Craig Keener's Huffington Post article on Miracles

One of the most erudite New Testament scholars around is Craig Keener. Keener is also incredibly prolific. And he's not simply putting out pithy little books! Consider the following:
All of these works are marked by incredibly exhaustive research.

Tuesday, March 06, 2012

TSP 16: "Where We Got the Bible: The Development of the Canon"

In this podcast I cover the story of how we got the Bible--specifically, we look at the way the canon of Scripture was formed.

Below you'll find the pdf of notes and outline for the material covered. You can follow along here if you'd like.

Which books were "Scripture" for the Jews in Jesus' day? Why are there seven extra books in Catholic Bibles? Did the Catholic Church add these books? What about the "Lost Gospels"? Why aren't they accepted as Scripture?

Here we begin to answer all of these questions. I hope you enjoy it.

Listen on iTunes or click the link below. Look for more information on this podcast over at the corresponding post at 

Finally, a huge amount of thanks must go to Saint Joseph's Communications, who support this podcast.

Feel free to leave your comments below.

TSP 16: "Where Did We Get the Bible? The Story of the Development of the Canon"

Where We Got the Bible (Podcast Outline)

Monday, March 05, 2012

Bird's Forthcoming Book and a Limerick

Recently, Michael Bird announced that he is working on a new book, slated to be published next year: The Gospels of the Lord: How the Early Church Wrote the Story of Jesus (forthcoming with Eerdmans in 2013). I can't wait.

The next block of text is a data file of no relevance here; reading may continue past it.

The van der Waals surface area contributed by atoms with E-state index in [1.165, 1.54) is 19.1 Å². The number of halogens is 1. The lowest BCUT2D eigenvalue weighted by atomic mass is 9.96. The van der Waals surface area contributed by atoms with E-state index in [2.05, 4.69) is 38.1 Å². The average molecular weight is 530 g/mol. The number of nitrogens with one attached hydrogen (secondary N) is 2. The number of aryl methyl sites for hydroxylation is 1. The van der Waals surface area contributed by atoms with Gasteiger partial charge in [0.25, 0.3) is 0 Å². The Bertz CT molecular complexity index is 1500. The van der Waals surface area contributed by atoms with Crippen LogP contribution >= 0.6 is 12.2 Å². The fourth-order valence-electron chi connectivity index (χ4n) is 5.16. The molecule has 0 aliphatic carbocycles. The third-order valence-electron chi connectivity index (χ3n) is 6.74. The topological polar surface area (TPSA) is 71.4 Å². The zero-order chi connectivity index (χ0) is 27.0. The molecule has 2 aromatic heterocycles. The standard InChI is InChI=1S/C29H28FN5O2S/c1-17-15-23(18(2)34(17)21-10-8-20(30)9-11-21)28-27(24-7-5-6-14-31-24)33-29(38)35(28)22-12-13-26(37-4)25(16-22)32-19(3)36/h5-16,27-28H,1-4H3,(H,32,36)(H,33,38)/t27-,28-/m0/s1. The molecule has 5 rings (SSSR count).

In the same post he included a link to an old (2005) article he wrote, "The Purpose and Preservation of the Jesus Tradition: Moderate Evidence for a Conserving Force in Its Transmission," BBR 15.2 (2005): 161-85.

It's a great article and I highly recommend it. But there was one amusing moment that stands out it in my mind--I suppose that's his point. Indeed, this is why I love the guy: he's insightful and amusing all at the same time.

Bird is looking at the ways the Gospel tradition seems to use mnemonic devices such as parallelism and chiasmus that seem to facilitate the remembrance of Jesus' teaching. He writes:
The ability of students to retain the information they receive from a teacher is conditioned on the utility of the verbal form carrying the instruction as well as the capacity for repetition of the subject content. Riesner contends that up to 80% of material in the Gospels attributed to Jesus contains features of Hebrew poetry such as parallelism and chiasmus that constitute mnemonic devices [citing Riesner and Witherington]. Poetry with rhythm, rhyme, alliteration, and assonance probably has a greater chance of make a lasting cognitive impact on an audience than plain, uninflected discourse. From my own experience, I can recite, verbatim, an amusing limerick about the late C. H. Dodd that I learned from D. A. Carson several years ago. (Emphasis added)
The limerick is given in a footnote:
"There once was a man called Dodd,
   Who had a name that was exceedingly odd.
   He spelt, if you please,
   His name with three D’’s,
   When one is sufficient for God."
That's what I remember most from the article.

And that's the whole point he's trying to make, isn't it?

Can't wait for the new book. It's sure to be a gem.

Sunday, March 04, 2012

Coming Soon: Podcast on "Where We Got the Bible"

This Tuesday morning we will be releasing a brand new episode of The Sacred Page Podcast, entitled, "Where We Got the Bible: The Development of the Canon." In addition to the audio file there will also be an extensive outline posted as a .pdf file with all the textual evidence cited. This is going to be a big one!

Please help us out and tell your friends.

Just a reminder: you can listen to the podcast on iTunes.

Saturday, March 03, 2012

Abraham, Isaac and the Transfiguration: Podcast on the Sunday Readings (3/4/12)